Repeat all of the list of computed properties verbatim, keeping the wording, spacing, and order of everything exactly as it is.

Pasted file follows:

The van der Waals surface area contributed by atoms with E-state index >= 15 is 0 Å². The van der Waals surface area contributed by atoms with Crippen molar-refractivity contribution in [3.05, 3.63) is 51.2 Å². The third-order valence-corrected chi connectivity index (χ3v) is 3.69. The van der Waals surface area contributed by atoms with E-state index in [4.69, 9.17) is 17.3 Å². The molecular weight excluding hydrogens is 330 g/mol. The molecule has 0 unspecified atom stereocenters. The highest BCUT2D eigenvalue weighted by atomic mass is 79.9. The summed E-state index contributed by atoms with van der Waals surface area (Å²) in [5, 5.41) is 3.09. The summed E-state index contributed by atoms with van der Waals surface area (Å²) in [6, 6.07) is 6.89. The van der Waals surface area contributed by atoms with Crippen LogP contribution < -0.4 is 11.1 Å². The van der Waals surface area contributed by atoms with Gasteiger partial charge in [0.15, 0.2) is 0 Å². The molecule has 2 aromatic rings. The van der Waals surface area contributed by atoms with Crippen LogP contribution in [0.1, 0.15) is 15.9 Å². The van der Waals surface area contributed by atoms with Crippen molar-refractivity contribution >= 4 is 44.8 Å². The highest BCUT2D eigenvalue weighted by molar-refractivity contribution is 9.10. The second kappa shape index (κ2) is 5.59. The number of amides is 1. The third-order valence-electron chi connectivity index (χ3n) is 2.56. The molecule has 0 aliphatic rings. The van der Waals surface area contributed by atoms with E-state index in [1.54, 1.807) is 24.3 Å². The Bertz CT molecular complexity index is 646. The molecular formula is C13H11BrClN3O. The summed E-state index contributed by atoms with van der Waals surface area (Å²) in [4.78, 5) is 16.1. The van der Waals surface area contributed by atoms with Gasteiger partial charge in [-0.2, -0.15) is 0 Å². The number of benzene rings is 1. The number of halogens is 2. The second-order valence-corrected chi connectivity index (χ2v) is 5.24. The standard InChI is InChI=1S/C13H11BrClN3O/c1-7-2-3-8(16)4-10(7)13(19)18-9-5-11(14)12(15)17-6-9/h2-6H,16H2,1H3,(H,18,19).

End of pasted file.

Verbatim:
The van der Waals surface area contributed by atoms with E-state index >= 15 is 0 Å². The van der Waals surface area contributed by atoms with Crippen molar-refractivity contribution in [3.05, 3.63) is 51.2 Å². The third-order valence-corrected chi connectivity index (χ3v) is 3.69. The van der Waals surface area contributed by atoms with E-state index in [4.69, 9.17) is 17.3 Å². The molecular weight excluding hydrogens is 330 g/mol. The molecule has 0 unspecified atom stereocenters. The highest BCUT2D eigenvalue weighted by atomic mass is 79.9. The summed E-state index contributed by atoms with van der Waals surface area (Å²) in [5, 5.41) is 3.09. The summed E-state index contributed by atoms with van der Waals surface area (Å²) in [6, 6.07) is 6.89. The van der Waals surface area contributed by atoms with Crippen LogP contribution < -0.4 is 11.1 Å². The van der Waals surface area contributed by atoms with Gasteiger partial charge in [0.15, 0.2) is 0 Å². The molecule has 2 aromatic rings. The van der Waals surface area contributed by atoms with Crippen LogP contribution in [0.1, 0.15) is 15.9 Å². The van der Waals surface area contributed by atoms with Crippen molar-refractivity contribution >= 4 is 44.8 Å². The highest BCUT2D eigenvalue weighted by molar-refractivity contribution is 9.10. The second kappa shape index (κ2) is 5.59. The number of amides is 1. The third-order valence-electron chi connectivity index (χ3n) is 2.56. The molecule has 0 aliphatic rings. The van der Waals surface area contributed by atoms with E-state index in [1.54, 1.807) is 24.3 Å². The Bertz CT molecular complexity index is 646. The molecular formula is C13H11BrClN3O. The summed E-state index contributed by atoms with van der Waals surface area (Å²) in [4.78, 5) is 16.1. The van der Waals surface area contributed by atoms with Gasteiger partial charge in [-0.2, -0.15) is 0 Å². The number of benzene rings is 1. The number of halogens is 2. The second-order valence-corrected chi connectivity index (χ2v) is 5.24. The standard InChI is InChI=1S/C13H11BrClN3O/c1-7-2-3-8(16)4-10(7)13(19)18-9-5-11(14)12(15)17-6-9/h2-6H,16H2,1H3,(H,18,19).